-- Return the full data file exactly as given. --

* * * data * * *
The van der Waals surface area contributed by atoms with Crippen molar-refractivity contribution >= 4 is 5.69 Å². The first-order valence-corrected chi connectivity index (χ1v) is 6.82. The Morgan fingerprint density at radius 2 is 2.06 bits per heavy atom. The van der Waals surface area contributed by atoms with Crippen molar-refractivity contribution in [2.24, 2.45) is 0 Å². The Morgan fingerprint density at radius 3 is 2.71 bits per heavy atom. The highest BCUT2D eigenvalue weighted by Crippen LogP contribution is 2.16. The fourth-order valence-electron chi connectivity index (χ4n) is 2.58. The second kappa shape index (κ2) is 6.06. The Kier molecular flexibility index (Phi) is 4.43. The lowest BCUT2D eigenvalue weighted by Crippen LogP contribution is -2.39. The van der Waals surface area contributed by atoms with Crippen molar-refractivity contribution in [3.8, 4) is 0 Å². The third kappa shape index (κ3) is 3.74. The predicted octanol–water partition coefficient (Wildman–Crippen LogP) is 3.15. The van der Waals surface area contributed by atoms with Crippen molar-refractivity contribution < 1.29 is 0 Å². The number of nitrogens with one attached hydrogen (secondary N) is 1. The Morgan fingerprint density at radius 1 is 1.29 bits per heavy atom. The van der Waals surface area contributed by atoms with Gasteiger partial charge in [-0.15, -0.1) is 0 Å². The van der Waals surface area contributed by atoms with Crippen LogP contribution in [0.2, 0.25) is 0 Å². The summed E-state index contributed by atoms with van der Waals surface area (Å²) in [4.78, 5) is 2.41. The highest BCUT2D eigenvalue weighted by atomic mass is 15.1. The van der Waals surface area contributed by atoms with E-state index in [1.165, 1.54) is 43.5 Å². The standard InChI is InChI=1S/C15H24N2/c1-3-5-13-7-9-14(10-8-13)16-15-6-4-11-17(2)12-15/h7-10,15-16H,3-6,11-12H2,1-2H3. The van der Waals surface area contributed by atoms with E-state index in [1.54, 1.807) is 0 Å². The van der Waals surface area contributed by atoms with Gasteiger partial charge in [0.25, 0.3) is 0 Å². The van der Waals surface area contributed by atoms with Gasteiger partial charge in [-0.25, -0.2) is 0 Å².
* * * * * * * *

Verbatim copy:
The van der Waals surface area contributed by atoms with Crippen molar-refractivity contribution >= 4 is 5.69 Å². The first-order valence-corrected chi connectivity index (χ1v) is 6.82. The Morgan fingerprint density at radius 2 is 2.06 bits per heavy atom. The van der Waals surface area contributed by atoms with Crippen molar-refractivity contribution in [2.24, 2.45) is 0 Å². The Morgan fingerprint density at radius 3 is 2.71 bits per heavy atom. The highest BCUT2D eigenvalue weighted by Crippen LogP contribution is 2.16. The fourth-order valence-electron chi connectivity index (χ4n) is 2.58. The second kappa shape index (κ2) is 6.06. The Kier molecular flexibility index (Phi) is 4.43. The lowest BCUT2D eigenvalue weighted by Crippen LogP contribution is -2.39. The van der Waals surface area contributed by atoms with Crippen molar-refractivity contribution in [3.8, 4) is 0 Å². The third kappa shape index (κ3) is 3.74. The predicted octanol–water partition coefficient (Wildman–Crippen LogP) is 3.15. The van der Waals surface area contributed by atoms with Crippen molar-refractivity contribution < 1.29 is 0 Å². The number of nitrogens with one attached hydrogen (secondary N) is 1. The Morgan fingerprint density at radius 1 is 1.29 bits per heavy atom. The van der Waals surface area contributed by atoms with Gasteiger partial charge in [-0.15, -0.1) is 0 Å². The van der Waals surface area contributed by atoms with Crippen LogP contribution in [0.2, 0.25) is 0 Å². The summed E-state index contributed by atoms with van der Waals surface area (Å²) in [4.78, 5) is 2.41. The highest BCUT2D eigenvalue weighted by atomic mass is 15.1. The van der Waals surface area contributed by atoms with E-state index in [1.165, 1.54) is 43.5 Å². The standard InChI is InChI=1S/C15H24N2/c1-3-5-13-7-9-14(10-8-13)16-15-6-4-11-17(2)12-15/h7-10,15-16H,3-6,11-12H2,1-2H3. The van der Waals surface area contributed by atoms with E-state index in [1.54, 1.807) is 0 Å². The van der Waals surface area contributed by atoms with Gasteiger partial charge in [0.25, 0.3) is 0 Å². The van der Waals surface area contributed by atoms with Gasteiger partial charge in [-0.25, -0.2) is 0 Å².